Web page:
If you don’t talk to yourself already, now’s the time to start.

(Most of the best business owners do.)

And the thing I want you to start talking to yourself about is your business. More specifically – I want you to start thinking about questions you’d benefit from having the answers to. Questions that, when asked, would generate data that you could use to improve your business.

Remember Big Data that we talked about a while back (for a refresher, here’s the post – Big Data, Big Deal)? Now I know Big Data can be an intimidating topic but hopefully, that post calmed your fears a little. And I hope to calm them even more in this post – by showing you how to go through the process of making big data relevant for your business. And it all starts with you talking to yourself… and knowing what kinds of questions you can ask to benefit your business the most.

The goal of asking yourself questions is to find insights within your data. To do that, you should let your questions guide you – instead of letting the data guide you. Instead of the usual “big-picture” view of most of my posts, in this post we’re going to get more detailed – listing some actual questions that will hopefully spur you into thinking about what questions you should be asking yourself. Then, in the next post or two, after you have an idea of your questions, I will be giving you the tools and insights to get the answers to your questions.

So, what are some examples of questions that you need the answers to?

The first thing to do is BE CURIOUS ABOUT YOUR BUSINESS. After all, if you aren’t, who will be? Think about questions you may have never considered before. Or questions you may not have known how to answer. These questions can definitely be industry specific. The better your vision and strategic plan you’ve laid out for your business, the better and more specific your questions will be. You should be looking for questions like these…

  • Customer-Based Questions
    • Which customers are most likely to leave my business in the next month/year?
    • What is my customer’s lifetime value?
    • Related to the above, how long do my customers stay with me on average?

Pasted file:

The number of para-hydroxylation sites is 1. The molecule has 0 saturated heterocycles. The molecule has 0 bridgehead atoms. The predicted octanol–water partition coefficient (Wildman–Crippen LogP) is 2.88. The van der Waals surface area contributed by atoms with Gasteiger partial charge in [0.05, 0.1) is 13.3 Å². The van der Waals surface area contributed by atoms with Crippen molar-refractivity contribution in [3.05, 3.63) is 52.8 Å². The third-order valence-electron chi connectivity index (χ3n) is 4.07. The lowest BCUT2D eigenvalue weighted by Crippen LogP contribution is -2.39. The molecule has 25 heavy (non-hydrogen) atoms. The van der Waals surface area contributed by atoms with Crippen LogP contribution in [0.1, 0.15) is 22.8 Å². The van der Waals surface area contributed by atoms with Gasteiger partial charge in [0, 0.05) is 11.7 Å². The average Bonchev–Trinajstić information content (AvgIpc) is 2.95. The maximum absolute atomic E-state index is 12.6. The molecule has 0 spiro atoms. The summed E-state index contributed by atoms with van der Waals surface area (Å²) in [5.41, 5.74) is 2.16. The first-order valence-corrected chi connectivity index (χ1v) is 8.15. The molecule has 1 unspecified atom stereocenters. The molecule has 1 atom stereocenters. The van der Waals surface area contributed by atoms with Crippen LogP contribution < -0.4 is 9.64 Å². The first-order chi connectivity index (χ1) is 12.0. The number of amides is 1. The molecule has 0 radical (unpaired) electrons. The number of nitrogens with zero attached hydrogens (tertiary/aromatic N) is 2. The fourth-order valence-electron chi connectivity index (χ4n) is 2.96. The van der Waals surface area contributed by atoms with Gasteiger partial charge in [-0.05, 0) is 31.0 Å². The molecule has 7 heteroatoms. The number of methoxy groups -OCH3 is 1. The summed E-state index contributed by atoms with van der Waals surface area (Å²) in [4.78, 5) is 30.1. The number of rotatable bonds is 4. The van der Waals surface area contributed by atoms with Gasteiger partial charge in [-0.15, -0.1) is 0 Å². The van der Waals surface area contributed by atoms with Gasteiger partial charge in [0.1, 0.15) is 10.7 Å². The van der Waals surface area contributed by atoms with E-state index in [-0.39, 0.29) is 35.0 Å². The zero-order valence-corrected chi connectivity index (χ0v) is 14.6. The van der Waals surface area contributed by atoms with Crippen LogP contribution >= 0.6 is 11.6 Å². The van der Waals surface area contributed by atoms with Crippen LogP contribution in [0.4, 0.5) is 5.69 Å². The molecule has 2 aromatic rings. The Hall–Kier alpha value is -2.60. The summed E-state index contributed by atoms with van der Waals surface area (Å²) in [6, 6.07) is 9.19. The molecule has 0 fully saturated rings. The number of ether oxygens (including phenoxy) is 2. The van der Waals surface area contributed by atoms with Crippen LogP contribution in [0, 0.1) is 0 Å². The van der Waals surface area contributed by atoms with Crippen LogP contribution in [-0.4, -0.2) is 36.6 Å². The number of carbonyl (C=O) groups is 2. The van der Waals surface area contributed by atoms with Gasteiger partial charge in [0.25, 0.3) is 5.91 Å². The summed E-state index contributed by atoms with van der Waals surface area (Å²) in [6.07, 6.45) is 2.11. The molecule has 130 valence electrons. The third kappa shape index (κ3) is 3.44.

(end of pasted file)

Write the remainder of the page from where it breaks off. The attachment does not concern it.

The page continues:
• What is my customer’s perception of my business?
    • What value does my customer see in my business?
  • HR- and Employee-Based Questions
    • How can I better engage with I employees?
    • How can I better recruit employees?
    • Am I providing the resources that my employees need to succeed?
  • Operations-Based Questions
    • What risks does my business deal with, and how can I help mitigate those risks?
    • Is my pricing at the right level considering the competition and the value I provide?
    • Am I offering the right product and service mix?
    • Am I optimizing my vendor relationships to get the most value from them?
    • Is there a better way to identify problems with my equipment prior to them breaking down and causing disruptions to the business?
  • Marketing-Based Questions
    • Are my marketing campaigns effective, and how do I measure their effectiveness?
    • What kind of marketing is most effective for my business?
  • Financial-Based Questions
    • Is cash flow hindering my business?
    • Could I use debt to more effectively grow the business?

Right now, you may be saying to yourself, “Self, those are all great questions… but I don’t have the slightest idea what most of the answers are.”

That’s OK. No one expects you to have all the answers. At this stage, we just want you thinking about the types of questions that will drive beneficial, data-based answers (i.e. can we look through your data and find the answers to your questions?). In a future post, we will take a look at what kind of data you might be able to put together that would answer these questions.

So, make your own list of questions. Hopefully, some of the questions listed here will get you off to a good start.

Now’s the time to start talking to yourself. Then we’ll teach you how to answer yourself. And pretty soon you’ll be able to have full-blown conversations with yourself about your business. But please do this exercise privately. The last thing you need is people you work with seeing you having a conversation with yourself in the conference room. The next thing you know, the scissors will be missing from your desk.

And if you don’t fancy yourself a “self-conversationalist,” you can always come by and chat with me about your business. I’ll help you work on questions and answers to help your business.

Good luck with your questions, and keep an eye out for the future post in which we’ll show you how to answer those questions.

In the meantime, feel free to talk amongst yourself.